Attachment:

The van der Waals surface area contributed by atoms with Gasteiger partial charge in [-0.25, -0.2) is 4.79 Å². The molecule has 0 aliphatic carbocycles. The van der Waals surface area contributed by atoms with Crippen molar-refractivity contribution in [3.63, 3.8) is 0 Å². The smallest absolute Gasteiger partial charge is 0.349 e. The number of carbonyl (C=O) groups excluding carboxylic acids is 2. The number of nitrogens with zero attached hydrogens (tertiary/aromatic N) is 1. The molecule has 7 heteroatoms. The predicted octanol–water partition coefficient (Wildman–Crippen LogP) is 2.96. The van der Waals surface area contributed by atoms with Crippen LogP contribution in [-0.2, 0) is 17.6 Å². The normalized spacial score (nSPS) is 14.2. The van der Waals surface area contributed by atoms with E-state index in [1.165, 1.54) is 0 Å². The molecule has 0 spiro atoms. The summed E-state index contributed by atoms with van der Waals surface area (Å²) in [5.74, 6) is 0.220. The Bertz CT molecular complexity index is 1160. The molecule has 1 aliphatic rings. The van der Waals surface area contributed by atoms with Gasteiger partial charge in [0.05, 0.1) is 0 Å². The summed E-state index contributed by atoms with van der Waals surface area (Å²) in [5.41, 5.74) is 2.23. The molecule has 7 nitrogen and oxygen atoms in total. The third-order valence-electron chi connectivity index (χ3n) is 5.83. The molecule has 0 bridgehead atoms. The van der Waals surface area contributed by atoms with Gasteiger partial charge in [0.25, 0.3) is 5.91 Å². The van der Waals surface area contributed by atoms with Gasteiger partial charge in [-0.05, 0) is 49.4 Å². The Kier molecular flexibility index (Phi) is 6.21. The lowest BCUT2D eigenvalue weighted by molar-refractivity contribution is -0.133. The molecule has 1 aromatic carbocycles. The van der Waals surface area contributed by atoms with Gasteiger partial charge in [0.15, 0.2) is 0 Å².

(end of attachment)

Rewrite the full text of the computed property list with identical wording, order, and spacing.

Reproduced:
The van der Waals surface area contributed by atoms with Gasteiger partial charge in [-0.25, -0.2) is 4.79 Å². The molecule has 0 aliphatic carbocycles. The van der Waals surface area contributed by atoms with Crippen molar-refractivity contribution in [3.63, 3.8) is 0 Å². The smallest absolute Gasteiger partial charge is 0.349 e. The number of carbonyl (C=O) groups excluding carboxylic acids is 2. The number of nitrogens with zero attached hydrogens (tertiary/aromatic N) is 1. The molecule has 7 heteroatoms. The predicted octanol–water partition coefficient (Wildman–Crippen LogP) is 2.96. The van der Waals surface area contributed by atoms with Crippen LogP contribution in [-0.2, 0) is 17.6 Å². The normalized spacial score (nSPS) is 14.2. The van der Waals surface area contributed by atoms with E-state index in [1.165, 1.54) is 0 Å². The molecule has 0 spiro atoms. The summed E-state index contributed by atoms with van der Waals surface area (Å²) in [5.74, 6) is 0.220. The Bertz CT molecular complexity index is 1160. The molecule has 1 aliphatic rings. The van der Waals surface area contributed by atoms with Gasteiger partial charge in [0.05, 0.1) is 0 Å². The summed E-state index contributed by atoms with van der Waals surface area (Å²) in [5.41, 5.74) is 2.23. The molecule has 7 nitrogen and oxygen atoms in total. The third-order valence-electron chi connectivity index (χ3n) is 5.83. The molecule has 0 bridgehead atoms. The van der Waals surface area contributed by atoms with Gasteiger partial charge in [0.25, 0.3) is 5.91 Å². The van der Waals surface area contributed by atoms with Gasteiger partial charge in [-0.05, 0) is 49.4 Å². The Kier molecular flexibility index (Phi) is 6.21. The lowest BCUT2D eigenvalue weighted by molar-refractivity contribution is -0.133. The molecule has 1 aromatic carbocycles. The van der Waals surface area contributed by atoms with Gasteiger partial charge in [0.15, 0.2) is 0 Å².